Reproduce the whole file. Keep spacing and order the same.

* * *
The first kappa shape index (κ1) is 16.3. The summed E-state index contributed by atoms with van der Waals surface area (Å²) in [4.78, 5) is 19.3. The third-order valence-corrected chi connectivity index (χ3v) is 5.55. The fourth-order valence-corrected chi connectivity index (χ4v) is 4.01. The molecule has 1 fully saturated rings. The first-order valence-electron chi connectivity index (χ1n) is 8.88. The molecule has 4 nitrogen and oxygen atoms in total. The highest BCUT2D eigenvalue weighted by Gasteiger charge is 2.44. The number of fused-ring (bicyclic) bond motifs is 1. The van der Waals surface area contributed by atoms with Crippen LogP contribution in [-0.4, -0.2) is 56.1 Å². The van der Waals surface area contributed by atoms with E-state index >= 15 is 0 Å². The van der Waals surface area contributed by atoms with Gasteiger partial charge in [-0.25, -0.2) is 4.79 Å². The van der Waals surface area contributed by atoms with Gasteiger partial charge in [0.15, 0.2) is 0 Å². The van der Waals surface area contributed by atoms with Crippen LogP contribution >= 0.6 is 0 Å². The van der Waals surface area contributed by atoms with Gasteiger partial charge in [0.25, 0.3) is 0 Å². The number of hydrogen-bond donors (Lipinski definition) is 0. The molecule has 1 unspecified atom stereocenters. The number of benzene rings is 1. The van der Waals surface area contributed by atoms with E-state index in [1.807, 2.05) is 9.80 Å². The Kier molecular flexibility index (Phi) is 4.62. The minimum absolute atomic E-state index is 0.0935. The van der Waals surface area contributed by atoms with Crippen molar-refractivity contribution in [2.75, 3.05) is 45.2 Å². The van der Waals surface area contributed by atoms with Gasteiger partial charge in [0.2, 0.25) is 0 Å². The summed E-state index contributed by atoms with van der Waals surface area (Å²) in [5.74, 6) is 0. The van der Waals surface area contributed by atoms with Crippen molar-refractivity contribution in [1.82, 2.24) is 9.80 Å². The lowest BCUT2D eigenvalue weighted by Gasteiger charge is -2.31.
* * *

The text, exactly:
The first kappa shape index (κ1) is 16.3. The summed E-state index contributed by atoms with van der Waals surface area (Å²) in [4.78, 5) is 19.3. The third-order valence-corrected chi connectivity index (χ3v) is 5.55. The fourth-order valence-corrected chi connectivity index (χ4v) is 4.01. The molecule has 1 fully saturated rings. The first-order valence-electron chi connectivity index (χ1n) is 8.88. The molecule has 4 nitrogen and oxygen atoms in total. The highest BCUT2D eigenvalue weighted by Gasteiger charge is 2.44. The number of fused-ring (bicyclic) bond motifs is 1. The van der Waals surface area contributed by atoms with Crippen LogP contribution in [-0.4, -0.2) is 56.1 Å². The van der Waals surface area contributed by atoms with E-state index >= 15 is 0 Å². The van der Waals surface area contributed by atoms with Gasteiger partial charge in [-0.25, -0.2) is 4.79 Å². The van der Waals surface area contributed by atoms with Gasteiger partial charge in [0.15, 0.2) is 0 Å². The van der Waals surface area contributed by atoms with Crippen LogP contribution >= 0.6 is 0 Å². The van der Waals surface area contributed by atoms with Gasteiger partial charge in [0.25, 0.3) is 0 Å². The number of hydrogen-bond donors (Lipinski definition) is 0. The molecule has 1 unspecified atom stereocenters. The number of benzene rings is 1. The van der Waals surface area contributed by atoms with E-state index in [1.807, 2.05) is 9.80 Å². The Kier molecular flexibility index (Phi) is 4.62. The minimum absolute atomic E-state index is 0.0935. The van der Waals surface area contributed by atoms with Crippen molar-refractivity contribution in [2.75, 3.05) is 45.2 Å². The van der Waals surface area contributed by atoms with Gasteiger partial charge in [0.2, 0.25) is 0 Å². The summed E-state index contributed by atoms with van der Waals surface area (Å²) in [5.74, 6) is 0. The van der Waals surface area contributed by atoms with Crippen molar-refractivity contribution in [1.82, 2.24) is 9.80 Å². The lowest BCUT2D eigenvalue weighted by Gasteiger charge is -2.31.